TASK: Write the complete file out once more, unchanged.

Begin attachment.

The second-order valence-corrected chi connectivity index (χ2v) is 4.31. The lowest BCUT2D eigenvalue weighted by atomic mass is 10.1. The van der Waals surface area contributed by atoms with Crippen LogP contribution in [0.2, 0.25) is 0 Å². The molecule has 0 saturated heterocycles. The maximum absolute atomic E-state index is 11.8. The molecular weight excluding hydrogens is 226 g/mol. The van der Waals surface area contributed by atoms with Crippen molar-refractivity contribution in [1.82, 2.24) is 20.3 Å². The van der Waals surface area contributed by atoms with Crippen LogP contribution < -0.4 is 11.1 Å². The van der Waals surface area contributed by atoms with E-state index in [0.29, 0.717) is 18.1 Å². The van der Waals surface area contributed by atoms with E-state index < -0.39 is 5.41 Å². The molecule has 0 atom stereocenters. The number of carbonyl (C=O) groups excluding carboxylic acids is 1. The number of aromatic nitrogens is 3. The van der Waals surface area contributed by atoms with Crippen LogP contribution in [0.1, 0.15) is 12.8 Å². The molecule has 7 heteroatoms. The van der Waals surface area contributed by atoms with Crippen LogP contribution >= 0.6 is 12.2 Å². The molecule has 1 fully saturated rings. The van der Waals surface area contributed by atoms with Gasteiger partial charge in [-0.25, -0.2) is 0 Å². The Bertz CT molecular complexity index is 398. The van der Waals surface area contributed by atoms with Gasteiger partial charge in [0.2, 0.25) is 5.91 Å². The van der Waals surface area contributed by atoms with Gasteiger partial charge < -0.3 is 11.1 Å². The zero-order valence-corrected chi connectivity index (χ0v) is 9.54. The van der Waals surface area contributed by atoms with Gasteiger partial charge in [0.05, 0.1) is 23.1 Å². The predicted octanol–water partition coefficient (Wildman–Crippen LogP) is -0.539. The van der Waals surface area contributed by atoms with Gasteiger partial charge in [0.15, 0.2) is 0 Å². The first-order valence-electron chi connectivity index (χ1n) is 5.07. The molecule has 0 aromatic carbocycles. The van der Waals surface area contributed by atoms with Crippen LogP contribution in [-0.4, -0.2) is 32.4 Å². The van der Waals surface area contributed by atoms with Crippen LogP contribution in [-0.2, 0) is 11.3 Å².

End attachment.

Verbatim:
The second-order valence-corrected chi connectivity index (χ2v) is 4.31. The lowest BCUT2D eigenvalue weighted by atomic mass is 10.1. The van der Waals surface area contributed by atoms with Crippen LogP contribution in [0.2, 0.25) is 0 Å². The molecule has 0 saturated heterocycles. The maximum absolute atomic E-state index is 11.8. The molecular weight excluding hydrogens is 226 g/mol. The van der Waals surface area contributed by atoms with Crippen molar-refractivity contribution in [1.82, 2.24) is 20.3 Å². The van der Waals surface area contributed by atoms with Crippen LogP contribution < -0.4 is 11.1 Å². The van der Waals surface area contributed by atoms with E-state index in [0.29, 0.717) is 18.1 Å². The van der Waals surface area contributed by atoms with E-state index < -0.39 is 5.41 Å². The molecule has 0 atom stereocenters. The number of carbonyl (C=O) groups excluding carboxylic acids is 1. The number of aromatic nitrogens is 3. The van der Waals surface area contributed by atoms with Crippen LogP contribution in [0.1, 0.15) is 12.8 Å². The molecule has 7 heteroatoms. The van der Waals surface area contributed by atoms with Crippen LogP contribution >= 0.6 is 12.2 Å². The molecule has 1 fully saturated rings. The van der Waals surface area contributed by atoms with Gasteiger partial charge in [-0.25, -0.2) is 0 Å². The Bertz CT molecular complexity index is 398. The van der Waals surface area contributed by atoms with Gasteiger partial charge in [0.2, 0.25) is 5.91 Å². The van der Waals surface area contributed by atoms with Gasteiger partial charge < -0.3 is 11.1 Å². The zero-order valence-corrected chi connectivity index (χ0v) is 9.54. The van der Waals surface area contributed by atoms with Gasteiger partial charge in [0.05, 0.1) is 23.1 Å². The predicted octanol–water partition coefficient (Wildman–Crippen LogP) is -0.539. The van der Waals surface area contributed by atoms with Gasteiger partial charge in [0.15, 0.2) is 0 Å². The first-order valence-electron chi connectivity index (χ1n) is 5.07. The molecule has 0 aromatic carbocycles. The van der Waals surface area contributed by atoms with Crippen LogP contribution in [-0.4, -0.2) is 32.4 Å². The van der Waals surface area contributed by atoms with Crippen LogP contribution in [-0.2, 0) is 11.3 Å².